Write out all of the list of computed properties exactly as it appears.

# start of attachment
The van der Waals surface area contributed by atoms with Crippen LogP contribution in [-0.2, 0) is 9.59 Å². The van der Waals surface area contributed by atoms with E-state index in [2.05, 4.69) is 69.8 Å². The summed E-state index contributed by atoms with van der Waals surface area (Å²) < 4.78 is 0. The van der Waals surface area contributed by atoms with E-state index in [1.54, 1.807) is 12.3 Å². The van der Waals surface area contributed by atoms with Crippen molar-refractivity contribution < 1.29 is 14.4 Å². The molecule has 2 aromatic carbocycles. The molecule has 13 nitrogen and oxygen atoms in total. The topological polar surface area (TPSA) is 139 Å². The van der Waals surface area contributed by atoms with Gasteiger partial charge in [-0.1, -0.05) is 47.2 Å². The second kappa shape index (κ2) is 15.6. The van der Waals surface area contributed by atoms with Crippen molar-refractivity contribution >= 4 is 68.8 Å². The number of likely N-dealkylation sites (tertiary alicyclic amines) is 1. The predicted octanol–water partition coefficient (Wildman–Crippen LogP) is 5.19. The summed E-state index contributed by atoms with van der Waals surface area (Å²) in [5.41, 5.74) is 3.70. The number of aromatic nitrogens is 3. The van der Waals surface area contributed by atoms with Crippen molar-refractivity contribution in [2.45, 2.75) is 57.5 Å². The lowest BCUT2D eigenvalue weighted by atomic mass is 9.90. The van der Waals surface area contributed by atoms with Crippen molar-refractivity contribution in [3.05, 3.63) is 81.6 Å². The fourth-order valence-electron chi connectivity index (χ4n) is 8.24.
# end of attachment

The van der Waals surface area contributed by atoms with Crippen LogP contribution in [-0.2, 0) is 9.59 Å². The van der Waals surface area contributed by atoms with E-state index in [2.05, 4.69) is 69.8 Å². The summed E-state index contributed by atoms with van der Waals surface area (Å²) < 4.78 is 0. The van der Waals surface area contributed by atoms with E-state index in [1.54, 1.807) is 12.3 Å². The van der Waals surface area contributed by atoms with Crippen molar-refractivity contribution < 1.29 is 14.4 Å². The molecule has 2 aromatic carbocycles. The molecule has 13 nitrogen and oxygen atoms in total. The topological polar surface area (TPSA) is 139 Å². The van der Waals surface area contributed by atoms with Gasteiger partial charge in [-0.1, -0.05) is 47.2 Å². The second kappa shape index (κ2) is 15.6. The van der Waals surface area contributed by atoms with Crippen molar-refractivity contribution >= 4 is 68.8 Å². The number of likely N-dealkylation sites (tertiary alicyclic amines) is 1. The predicted octanol–water partition coefficient (Wildman–Crippen LogP) is 5.19. The summed E-state index contributed by atoms with van der Waals surface area (Å²) in [5.41, 5.74) is 3.70. The number of aromatic nitrogens is 3. The van der Waals surface area contributed by atoms with Crippen molar-refractivity contribution in [2.45, 2.75) is 57.5 Å². The lowest BCUT2D eigenvalue weighted by atomic mass is 9.90. The van der Waals surface area contributed by atoms with Crippen molar-refractivity contribution in [3.05, 3.63) is 81.6 Å². The fourth-order valence-electron chi connectivity index (χ4n) is 8.24.